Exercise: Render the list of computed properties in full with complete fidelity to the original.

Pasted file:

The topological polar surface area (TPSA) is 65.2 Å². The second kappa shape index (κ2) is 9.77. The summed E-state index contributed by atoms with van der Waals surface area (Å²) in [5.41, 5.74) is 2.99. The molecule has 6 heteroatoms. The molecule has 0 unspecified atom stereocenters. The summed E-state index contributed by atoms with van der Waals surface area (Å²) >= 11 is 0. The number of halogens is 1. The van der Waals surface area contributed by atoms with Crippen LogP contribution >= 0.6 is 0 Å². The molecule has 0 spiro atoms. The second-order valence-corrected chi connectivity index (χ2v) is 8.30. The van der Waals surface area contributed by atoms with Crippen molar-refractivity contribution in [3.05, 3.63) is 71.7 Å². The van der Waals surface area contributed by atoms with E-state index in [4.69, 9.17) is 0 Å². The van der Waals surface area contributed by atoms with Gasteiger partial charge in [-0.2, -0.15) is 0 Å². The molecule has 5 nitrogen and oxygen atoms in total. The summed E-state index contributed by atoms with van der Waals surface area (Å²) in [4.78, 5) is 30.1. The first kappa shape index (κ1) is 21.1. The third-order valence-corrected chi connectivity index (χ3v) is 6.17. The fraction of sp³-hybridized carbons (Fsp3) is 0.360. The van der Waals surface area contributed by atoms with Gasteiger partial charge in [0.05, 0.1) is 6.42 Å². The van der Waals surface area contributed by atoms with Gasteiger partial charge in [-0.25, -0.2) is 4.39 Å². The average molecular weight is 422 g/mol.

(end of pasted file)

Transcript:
The topological polar surface area (TPSA) is 65.2 Å². The second kappa shape index (κ2) is 9.77. The summed E-state index contributed by atoms with van der Waals surface area (Å²) in [5.41, 5.74) is 2.99. The molecule has 6 heteroatoms. The molecule has 0 unspecified atom stereocenters. The summed E-state index contributed by atoms with van der Waals surface area (Å²) >= 11 is 0. The number of halogens is 1. The van der Waals surface area contributed by atoms with Crippen LogP contribution >= 0.6 is 0 Å². The molecule has 0 spiro atoms. The second-order valence-corrected chi connectivity index (χ2v) is 8.30. The van der Waals surface area contributed by atoms with Crippen molar-refractivity contribution in [3.05, 3.63) is 71.7 Å². The van der Waals surface area contributed by atoms with E-state index in [4.69, 9.17) is 0 Å². The van der Waals surface area contributed by atoms with Gasteiger partial charge in [-0.2, -0.15) is 0 Å². The molecule has 5 nitrogen and oxygen atoms in total. The summed E-state index contributed by atoms with van der Waals surface area (Å²) in [4.78, 5) is 30.1. The first kappa shape index (κ1) is 21.1. The third-order valence-corrected chi connectivity index (χ3v) is 6.17. The fraction of sp³-hybridized carbons (Fsp3) is 0.360. The van der Waals surface area contributed by atoms with Gasteiger partial charge in [0.05, 0.1) is 6.42 Å². The van der Waals surface area contributed by atoms with Gasteiger partial charge in [-0.25, -0.2) is 4.39 Å². The average molecular weight is 422 g/mol.